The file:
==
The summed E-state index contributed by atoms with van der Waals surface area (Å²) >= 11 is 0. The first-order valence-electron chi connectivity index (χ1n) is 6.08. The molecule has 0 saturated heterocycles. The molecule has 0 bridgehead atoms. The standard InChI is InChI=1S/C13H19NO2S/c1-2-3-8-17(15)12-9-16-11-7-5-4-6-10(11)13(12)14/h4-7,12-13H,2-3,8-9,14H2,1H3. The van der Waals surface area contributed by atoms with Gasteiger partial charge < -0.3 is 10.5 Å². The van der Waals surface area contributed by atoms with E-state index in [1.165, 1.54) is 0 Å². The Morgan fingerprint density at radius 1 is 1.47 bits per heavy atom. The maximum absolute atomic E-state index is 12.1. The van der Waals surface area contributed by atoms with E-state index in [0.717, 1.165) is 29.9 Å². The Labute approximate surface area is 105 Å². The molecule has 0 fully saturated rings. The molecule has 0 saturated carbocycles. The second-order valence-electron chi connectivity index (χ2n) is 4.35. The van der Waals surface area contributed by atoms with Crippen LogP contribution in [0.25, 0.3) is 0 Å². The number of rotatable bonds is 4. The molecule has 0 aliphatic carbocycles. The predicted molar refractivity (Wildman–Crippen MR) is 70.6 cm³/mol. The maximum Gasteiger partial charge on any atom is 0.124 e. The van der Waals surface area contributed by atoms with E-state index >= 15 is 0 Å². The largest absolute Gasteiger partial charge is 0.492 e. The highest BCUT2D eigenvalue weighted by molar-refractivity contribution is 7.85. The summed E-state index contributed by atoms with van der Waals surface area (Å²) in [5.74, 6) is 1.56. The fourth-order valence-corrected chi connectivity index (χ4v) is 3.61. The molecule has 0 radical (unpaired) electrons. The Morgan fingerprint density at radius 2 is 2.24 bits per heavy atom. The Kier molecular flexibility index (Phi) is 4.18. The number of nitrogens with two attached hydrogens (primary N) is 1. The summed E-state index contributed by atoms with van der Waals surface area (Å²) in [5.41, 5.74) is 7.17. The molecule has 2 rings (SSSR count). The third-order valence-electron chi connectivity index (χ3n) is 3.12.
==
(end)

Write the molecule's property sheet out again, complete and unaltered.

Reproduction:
The summed E-state index contributed by atoms with van der Waals surface area (Å²) >= 11 is 0. The first-order valence-electron chi connectivity index (χ1n) is 6.08. The molecule has 0 saturated heterocycles. The molecule has 0 bridgehead atoms. The standard InChI is InChI=1S/C13H19NO2S/c1-2-3-8-17(15)12-9-16-11-7-5-4-6-10(11)13(12)14/h4-7,12-13H,2-3,8-9,14H2,1H3. The van der Waals surface area contributed by atoms with Gasteiger partial charge < -0.3 is 10.5 Å². The van der Waals surface area contributed by atoms with E-state index in [1.165, 1.54) is 0 Å². The Morgan fingerprint density at radius 1 is 1.47 bits per heavy atom. The maximum absolute atomic E-state index is 12.1. The van der Waals surface area contributed by atoms with E-state index in [0.717, 1.165) is 29.9 Å². The Labute approximate surface area is 105 Å². The molecule has 0 fully saturated rings. The molecule has 0 saturated carbocycles. The second-order valence-electron chi connectivity index (χ2n) is 4.35. The van der Waals surface area contributed by atoms with Crippen LogP contribution in [0.25, 0.3) is 0 Å². The number of rotatable bonds is 4. The molecule has 0 aliphatic carbocycles. The predicted molar refractivity (Wildman–Crippen MR) is 70.6 cm³/mol. The maximum Gasteiger partial charge on any atom is 0.124 e. The van der Waals surface area contributed by atoms with E-state index >= 15 is 0 Å². The largest absolute Gasteiger partial charge is 0.492 e. The highest BCUT2D eigenvalue weighted by molar-refractivity contribution is 7.85. The summed E-state index contributed by atoms with van der Waals surface area (Å²) in [5.74, 6) is 1.56. The fourth-order valence-corrected chi connectivity index (χ4v) is 3.61. The molecule has 0 radical (unpaired) electrons. The Morgan fingerprint density at radius 2 is 2.24 bits per heavy atom. The Kier molecular flexibility index (Phi) is 4.18. The number of nitrogens with two attached hydrogens (primary N) is 1. The summed E-state index contributed by atoms with van der Waals surface area (Å²) in [5.41, 5.74) is 7.17. The molecule has 2 rings (SSSR count). The third-order valence-electron chi connectivity index (χ3n) is 3.12.